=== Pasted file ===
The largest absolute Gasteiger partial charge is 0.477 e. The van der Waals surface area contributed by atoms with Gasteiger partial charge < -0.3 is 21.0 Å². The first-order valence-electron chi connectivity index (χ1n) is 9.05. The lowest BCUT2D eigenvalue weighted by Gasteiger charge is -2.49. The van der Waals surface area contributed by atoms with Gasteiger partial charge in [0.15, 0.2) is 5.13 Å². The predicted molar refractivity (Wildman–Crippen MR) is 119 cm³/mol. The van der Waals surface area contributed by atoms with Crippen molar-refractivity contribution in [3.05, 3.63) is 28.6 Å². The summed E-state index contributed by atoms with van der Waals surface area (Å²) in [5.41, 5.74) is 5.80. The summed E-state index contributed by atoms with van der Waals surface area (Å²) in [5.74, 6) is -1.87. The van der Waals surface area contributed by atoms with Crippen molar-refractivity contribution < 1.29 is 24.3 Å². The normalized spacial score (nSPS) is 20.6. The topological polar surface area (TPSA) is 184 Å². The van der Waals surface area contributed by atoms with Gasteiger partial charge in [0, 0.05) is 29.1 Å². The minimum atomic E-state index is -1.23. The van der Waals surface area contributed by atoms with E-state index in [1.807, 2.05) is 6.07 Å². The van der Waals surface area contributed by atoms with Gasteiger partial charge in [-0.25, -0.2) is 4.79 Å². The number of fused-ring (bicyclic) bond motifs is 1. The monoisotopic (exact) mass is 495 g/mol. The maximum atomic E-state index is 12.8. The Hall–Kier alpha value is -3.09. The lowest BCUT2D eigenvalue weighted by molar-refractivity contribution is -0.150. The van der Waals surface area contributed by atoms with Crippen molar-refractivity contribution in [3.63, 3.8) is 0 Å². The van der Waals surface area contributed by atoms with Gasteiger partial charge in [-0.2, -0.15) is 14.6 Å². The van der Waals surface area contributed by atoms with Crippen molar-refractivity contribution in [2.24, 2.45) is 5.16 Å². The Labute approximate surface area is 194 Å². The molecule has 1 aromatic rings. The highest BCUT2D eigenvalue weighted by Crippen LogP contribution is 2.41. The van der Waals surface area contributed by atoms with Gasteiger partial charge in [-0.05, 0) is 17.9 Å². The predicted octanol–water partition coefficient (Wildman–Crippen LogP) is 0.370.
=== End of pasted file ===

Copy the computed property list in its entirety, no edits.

The largest absolute Gasteiger partial charge is 0.477 e. The van der Waals surface area contributed by atoms with Gasteiger partial charge < -0.3 is 21.0 Å². The first-order valence-electron chi connectivity index (χ1n) is 9.05. The lowest BCUT2D eigenvalue weighted by Gasteiger charge is -2.49. The van der Waals surface area contributed by atoms with Gasteiger partial charge in [0.15, 0.2) is 5.13 Å². The predicted molar refractivity (Wildman–Crippen MR) is 119 cm³/mol. The van der Waals surface area contributed by atoms with Crippen molar-refractivity contribution in [3.05, 3.63) is 28.6 Å². The summed E-state index contributed by atoms with van der Waals surface area (Å²) in [5.41, 5.74) is 5.80. The summed E-state index contributed by atoms with van der Waals surface area (Å²) in [5.74, 6) is -1.87. The van der Waals surface area contributed by atoms with Crippen molar-refractivity contribution < 1.29 is 24.3 Å². The normalized spacial score (nSPS) is 20.6. The topological polar surface area (TPSA) is 184 Å². The van der Waals surface area contributed by atoms with Gasteiger partial charge in [0, 0.05) is 29.1 Å². The minimum atomic E-state index is -1.23. The van der Waals surface area contributed by atoms with E-state index in [1.807, 2.05) is 6.07 Å². The van der Waals surface area contributed by atoms with Gasteiger partial charge in [-0.25, -0.2) is 4.79 Å². The number of fused-ring (bicyclic) bond motifs is 1. The monoisotopic (exact) mass is 495 g/mol. The maximum atomic E-state index is 12.8. The Hall–Kier alpha value is -3.09. The lowest BCUT2D eigenvalue weighted by molar-refractivity contribution is -0.150. The van der Waals surface area contributed by atoms with Crippen molar-refractivity contribution in [3.63, 3.8) is 0 Å². The van der Waals surface area contributed by atoms with Gasteiger partial charge in [-0.2, -0.15) is 14.6 Å². The van der Waals surface area contributed by atoms with Crippen molar-refractivity contribution in [2.24, 2.45) is 5.16 Å². The Labute approximate surface area is 194 Å². The molecule has 1 aromatic rings. The highest BCUT2D eigenvalue weighted by Crippen LogP contribution is 2.41. The van der Waals surface area contributed by atoms with Gasteiger partial charge in [-0.05, 0) is 17.9 Å². The predicted octanol–water partition coefficient (Wildman–Crippen LogP) is 0.370.